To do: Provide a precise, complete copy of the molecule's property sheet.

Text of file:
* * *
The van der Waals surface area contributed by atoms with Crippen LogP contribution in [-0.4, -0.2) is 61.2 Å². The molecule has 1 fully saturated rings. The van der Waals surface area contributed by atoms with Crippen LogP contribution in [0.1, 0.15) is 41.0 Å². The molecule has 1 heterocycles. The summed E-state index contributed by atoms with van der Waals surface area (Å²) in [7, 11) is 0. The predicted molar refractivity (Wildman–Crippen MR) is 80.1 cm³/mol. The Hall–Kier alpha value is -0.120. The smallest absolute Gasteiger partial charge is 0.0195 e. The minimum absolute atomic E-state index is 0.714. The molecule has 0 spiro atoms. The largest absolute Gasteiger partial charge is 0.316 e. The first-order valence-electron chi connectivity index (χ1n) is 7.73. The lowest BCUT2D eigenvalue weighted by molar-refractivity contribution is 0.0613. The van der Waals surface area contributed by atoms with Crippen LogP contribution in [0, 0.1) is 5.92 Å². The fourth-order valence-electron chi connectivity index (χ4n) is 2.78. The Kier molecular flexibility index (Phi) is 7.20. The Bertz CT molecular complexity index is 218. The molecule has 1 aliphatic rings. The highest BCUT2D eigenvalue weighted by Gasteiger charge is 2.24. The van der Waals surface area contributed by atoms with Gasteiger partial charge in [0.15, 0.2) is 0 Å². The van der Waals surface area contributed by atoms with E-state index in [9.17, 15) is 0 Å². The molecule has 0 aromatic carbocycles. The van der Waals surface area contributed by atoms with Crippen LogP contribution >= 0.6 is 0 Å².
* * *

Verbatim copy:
The van der Waals surface area contributed by atoms with Crippen LogP contribution in [-0.4, -0.2) is 61.2 Å². The molecule has 1 fully saturated rings. The van der Waals surface area contributed by atoms with Crippen LogP contribution in [0.1, 0.15) is 41.0 Å². The molecule has 1 heterocycles. The summed E-state index contributed by atoms with van der Waals surface area (Å²) in [7, 11) is 0. The predicted molar refractivity (Wildman–Crippen MR) is 80.1 cm³/mol. The Hall–Kier alpha value is -0.120. The smallest absolute Gasteiger partial charge is 0.0195 e. The minimum absolute atomic E-state index is 0.714. The molecule has 0 spiro atoms. The largest absolute Gasteiger partial charge is 0.316 e. The first-order valence-electron chi connectivity index (χ1n) is 7.73. The lowest BCUT2D eigenvalue weighted by molar-refractivity contribution is 0.0613. The van der Waals surface area contributed by atoms with Crippen LogP contribution in [0, 0.1) is 5.92 Å². The fourth-order valence-electron chi connectivity index (χ4n) is 2.78. The Kier molecular flexibility index (Phi) is 7.20. The Bertz CT molecular complexity index is 218. The molecule has 1 aliphatic rings. The highest BCUT2D eigenvalue weighted by Gasteiger charge is 2.24. The van der Waals surface area contributed by atoms with Gasteiger partial charge in [0.15, 0.2) is 0 Å². The van der Waals surface area contributed by atoms with E-state index in [9.17, 15) is 0 Å². The molecule has 0 aromatic carbocycles. The van der Waals surface area contributed by atoms with Crippen LogP contribution >= 0.6 is 0 Å².